What happens if they don’t have insurance?
All car owners must have automobile insurance in all Atlantic Canadian provinces. But there are still situations where people may not have insurance. To avoid finding yourself in this situation, ask the owner about their insurance policy before using their vehicle. If they are unsure if they have insurance, make them check before using their vehicle. If they say they do not have insurance, DO NOT DRIVE THEIR VEHICLE.
If this is not possible (like in the case of an emergency), your insurance policy may have limited coverage available to you. However, your policy will very likely deny you full coverage in this situation.
Additionally, your coverage will not apply if you drive a car owned by someone else in your household that does not have insurance.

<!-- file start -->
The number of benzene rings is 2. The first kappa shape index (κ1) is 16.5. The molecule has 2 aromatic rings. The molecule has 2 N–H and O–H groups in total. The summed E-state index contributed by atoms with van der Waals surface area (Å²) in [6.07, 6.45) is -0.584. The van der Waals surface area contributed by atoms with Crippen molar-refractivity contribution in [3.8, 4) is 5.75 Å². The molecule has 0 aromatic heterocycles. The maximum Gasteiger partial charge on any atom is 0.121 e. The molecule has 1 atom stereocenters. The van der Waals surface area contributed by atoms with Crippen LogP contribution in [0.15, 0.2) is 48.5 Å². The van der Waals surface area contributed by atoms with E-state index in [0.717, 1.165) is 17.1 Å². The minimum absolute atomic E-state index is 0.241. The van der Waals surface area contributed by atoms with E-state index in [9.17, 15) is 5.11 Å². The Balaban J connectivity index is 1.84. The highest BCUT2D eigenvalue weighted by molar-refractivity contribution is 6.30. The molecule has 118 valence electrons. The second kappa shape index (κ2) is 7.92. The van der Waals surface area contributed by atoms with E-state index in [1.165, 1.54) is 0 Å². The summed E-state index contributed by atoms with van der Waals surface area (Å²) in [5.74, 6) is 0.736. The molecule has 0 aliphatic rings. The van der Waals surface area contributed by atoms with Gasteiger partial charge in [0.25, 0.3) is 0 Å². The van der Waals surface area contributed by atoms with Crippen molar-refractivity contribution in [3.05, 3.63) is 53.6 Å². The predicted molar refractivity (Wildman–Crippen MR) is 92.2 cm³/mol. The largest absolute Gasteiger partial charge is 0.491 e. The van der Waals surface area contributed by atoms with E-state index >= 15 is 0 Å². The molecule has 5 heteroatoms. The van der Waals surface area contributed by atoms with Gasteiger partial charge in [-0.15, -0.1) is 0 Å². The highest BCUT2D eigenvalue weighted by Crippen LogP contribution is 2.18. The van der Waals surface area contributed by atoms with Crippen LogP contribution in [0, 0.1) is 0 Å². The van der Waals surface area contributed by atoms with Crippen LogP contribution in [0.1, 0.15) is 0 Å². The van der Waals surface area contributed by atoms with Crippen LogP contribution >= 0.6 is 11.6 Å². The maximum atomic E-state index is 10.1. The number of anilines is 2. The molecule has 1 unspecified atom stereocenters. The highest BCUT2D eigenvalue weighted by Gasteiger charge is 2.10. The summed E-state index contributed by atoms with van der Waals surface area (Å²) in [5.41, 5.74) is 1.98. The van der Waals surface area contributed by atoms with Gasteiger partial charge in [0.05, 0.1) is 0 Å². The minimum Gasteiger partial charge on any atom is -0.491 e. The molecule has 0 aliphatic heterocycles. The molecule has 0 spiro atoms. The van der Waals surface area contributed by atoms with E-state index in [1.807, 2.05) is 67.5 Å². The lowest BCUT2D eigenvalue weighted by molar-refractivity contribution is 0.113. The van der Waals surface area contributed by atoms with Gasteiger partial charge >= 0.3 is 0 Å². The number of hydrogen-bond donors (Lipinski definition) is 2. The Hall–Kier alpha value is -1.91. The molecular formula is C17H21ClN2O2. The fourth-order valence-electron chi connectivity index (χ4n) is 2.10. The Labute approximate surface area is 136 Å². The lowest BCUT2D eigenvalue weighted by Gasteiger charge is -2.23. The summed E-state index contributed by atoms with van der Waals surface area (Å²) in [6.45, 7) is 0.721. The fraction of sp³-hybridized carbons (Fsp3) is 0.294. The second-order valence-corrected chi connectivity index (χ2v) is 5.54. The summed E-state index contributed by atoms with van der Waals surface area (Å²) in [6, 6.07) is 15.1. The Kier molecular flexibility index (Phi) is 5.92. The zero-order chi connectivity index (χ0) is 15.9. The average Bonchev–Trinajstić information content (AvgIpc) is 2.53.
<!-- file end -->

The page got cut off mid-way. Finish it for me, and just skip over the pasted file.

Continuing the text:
What if they don’t have enough insurance?
While liability coverage is mandatory in Canada, it is not necessarily enough to cover the costs of a claim. Except for Nova Scotia, where the minimum liability coverage amount is $500,000, all Atlantic provinces require a minimum of $200,000 in liability coverage. If you were at fault for a $1,000,000 claim in New Brunswick, both you (as the driver) and your friend (the owner of the vehicle) would be responsible for the additional $800,000 in damages.
Know before you go
Given the complexities surrounding using another person’s vehicle, it is best to know exactly what you’re signing up for before doing so. Ask the driver whether they have insurance and if there is anything that you should be aware of. Doing so can save you and the owner a lot of trouble if anything happens.
Simply put, know before you go.
MacGillivray Law is a personal injury law firm with offices in Nova Scotia, New Brunswick, and Newfoundland and Labrador. We serve clients all across Canada.